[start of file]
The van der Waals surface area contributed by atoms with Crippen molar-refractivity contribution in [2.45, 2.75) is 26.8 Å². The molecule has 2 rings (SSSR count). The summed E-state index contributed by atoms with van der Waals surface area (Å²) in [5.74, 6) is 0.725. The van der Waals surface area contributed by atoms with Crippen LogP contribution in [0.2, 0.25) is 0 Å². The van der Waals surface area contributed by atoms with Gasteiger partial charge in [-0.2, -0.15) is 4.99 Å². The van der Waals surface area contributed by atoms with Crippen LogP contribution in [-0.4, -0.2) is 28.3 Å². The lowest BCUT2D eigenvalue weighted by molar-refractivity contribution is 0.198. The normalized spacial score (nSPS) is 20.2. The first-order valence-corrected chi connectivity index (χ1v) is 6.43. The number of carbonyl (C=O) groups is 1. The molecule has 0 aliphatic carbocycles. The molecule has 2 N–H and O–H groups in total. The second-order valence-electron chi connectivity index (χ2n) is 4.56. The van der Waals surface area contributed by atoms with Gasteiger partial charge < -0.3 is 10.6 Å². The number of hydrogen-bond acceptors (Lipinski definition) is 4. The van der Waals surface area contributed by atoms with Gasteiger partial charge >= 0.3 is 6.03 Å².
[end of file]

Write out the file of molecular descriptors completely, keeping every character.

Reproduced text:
The van der Waals surface area contributed by atoms with Crippen molar-refractivity contribution in [2.45, 2.75) is 26.8 Å². The molecule has 2 rings (SSSR count). The summed E-state index contributed by atoms with van der Waals surface area (Å²) in [5.74, 6) is 0.725. The van der Waals surface area contributed by atoms with Crippen LogP contribution in [0.2, 0.25) is 0 Å². The van der Waals surface area contributed by atoms with Gasteiger partial charge in [-0.2, -0.15) is 4.99 Å². The van der Waals surface area contributed by atoms with Crippen LogP contribution in [-0.4, -0.2) is 28.3 Å². The lowest BCUT2D eigenvalue weighted by molar-refractivity contribution is 0.198. The normalized spacial score (nSPS) is 20.2. The first-order valence-corrected chi connectivity index (χ1v) is 6.43. The number of carbonyl (C=O) groups is 1. The molecule has 0 aliphatic carbocycles. The molecule has 2 N–H and O–H groups in total. The second-order valence-electron chi connectivity index (χ2n) is 4.56. The van der Waals surface area contributed by atoms with Gasteiger partial charge < -0.3 is 10.6 Å². The number of hydrogen-bond acceptors (Lipinski definition) is 4. The van der Waals surface area contributed by atoms with Gasteiger partial charge >= 0.3 is 6.03 Å².